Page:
When Richard Hendricks, the protagonist from HBO’s satirical sitcom Silicon Valley created Pied Piper’s algorithm — a utopian, decentralised Internet — it seemed like a distant future. Yes, Hendricks’ dream is still fiction, but we’re closer than ever to building an internet for all. Case in point — Mastodon — a social media platform with features similar to Pied Piper. This little known platform with just a little over two million users has taken India by storm and emerged as a refuge for those seeking respite from Twitter India’s increasingly divisive, hate-filled environment.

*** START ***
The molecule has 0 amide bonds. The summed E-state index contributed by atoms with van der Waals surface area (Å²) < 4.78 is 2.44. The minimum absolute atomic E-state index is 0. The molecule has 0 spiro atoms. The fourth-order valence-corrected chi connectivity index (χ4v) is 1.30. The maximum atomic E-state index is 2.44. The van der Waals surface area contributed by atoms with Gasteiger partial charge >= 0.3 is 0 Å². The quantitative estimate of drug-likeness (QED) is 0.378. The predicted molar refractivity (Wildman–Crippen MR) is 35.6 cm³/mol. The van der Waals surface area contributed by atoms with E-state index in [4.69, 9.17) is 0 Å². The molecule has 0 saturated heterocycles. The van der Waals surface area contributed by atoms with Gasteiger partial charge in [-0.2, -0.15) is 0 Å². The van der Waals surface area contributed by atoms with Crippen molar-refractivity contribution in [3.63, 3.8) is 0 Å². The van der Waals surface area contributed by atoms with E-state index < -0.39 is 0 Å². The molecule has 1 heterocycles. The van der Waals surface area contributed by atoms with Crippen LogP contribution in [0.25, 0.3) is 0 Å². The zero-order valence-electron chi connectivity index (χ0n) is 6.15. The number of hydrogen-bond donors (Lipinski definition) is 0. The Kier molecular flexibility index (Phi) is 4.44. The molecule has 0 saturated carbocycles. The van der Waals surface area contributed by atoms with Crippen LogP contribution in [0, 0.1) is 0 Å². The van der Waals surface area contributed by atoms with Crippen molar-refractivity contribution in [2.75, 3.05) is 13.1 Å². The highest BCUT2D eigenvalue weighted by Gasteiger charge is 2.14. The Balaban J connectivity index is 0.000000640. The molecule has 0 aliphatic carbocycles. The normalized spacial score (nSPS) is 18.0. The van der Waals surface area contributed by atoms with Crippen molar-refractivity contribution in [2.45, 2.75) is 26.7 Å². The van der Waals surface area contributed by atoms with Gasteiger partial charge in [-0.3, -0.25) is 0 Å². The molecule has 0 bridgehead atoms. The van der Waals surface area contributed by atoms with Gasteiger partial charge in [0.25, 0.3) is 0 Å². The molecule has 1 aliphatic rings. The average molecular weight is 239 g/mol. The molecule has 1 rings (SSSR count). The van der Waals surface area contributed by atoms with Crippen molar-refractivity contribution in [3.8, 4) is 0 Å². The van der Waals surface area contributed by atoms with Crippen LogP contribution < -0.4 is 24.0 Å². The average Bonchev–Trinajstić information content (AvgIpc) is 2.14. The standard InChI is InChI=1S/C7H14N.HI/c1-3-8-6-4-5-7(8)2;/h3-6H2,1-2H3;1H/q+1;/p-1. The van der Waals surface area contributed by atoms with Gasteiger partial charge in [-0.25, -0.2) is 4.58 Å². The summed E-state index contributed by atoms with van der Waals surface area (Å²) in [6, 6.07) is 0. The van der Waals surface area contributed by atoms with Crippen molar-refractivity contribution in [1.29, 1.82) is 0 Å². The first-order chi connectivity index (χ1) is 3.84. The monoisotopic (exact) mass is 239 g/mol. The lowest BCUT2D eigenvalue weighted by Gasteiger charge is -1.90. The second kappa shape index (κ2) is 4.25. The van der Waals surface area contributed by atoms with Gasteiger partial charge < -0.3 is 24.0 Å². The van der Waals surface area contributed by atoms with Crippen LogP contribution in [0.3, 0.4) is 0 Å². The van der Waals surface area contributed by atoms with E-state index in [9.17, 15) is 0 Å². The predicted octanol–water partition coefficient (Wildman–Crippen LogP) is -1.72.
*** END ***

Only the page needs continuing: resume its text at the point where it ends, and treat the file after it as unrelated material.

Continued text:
Created by German coder Eugen Rochko in 2016, Mastodon is an open source social networking site touted for its effective anti-abuse tools. Blocking of an account doesn’t warrant hundreds of reports, just one. The implementation of guidelines is strict, and there are moderators on every server, which they call ‘instance’. The platform is decentralised and federated. But that’s not why thousands of Indians (or 20,000 in three days to be precise), are migrating from Twitter to Mastodon.
The mass exodus was prompted when Supreme Court lawyer Sanjay He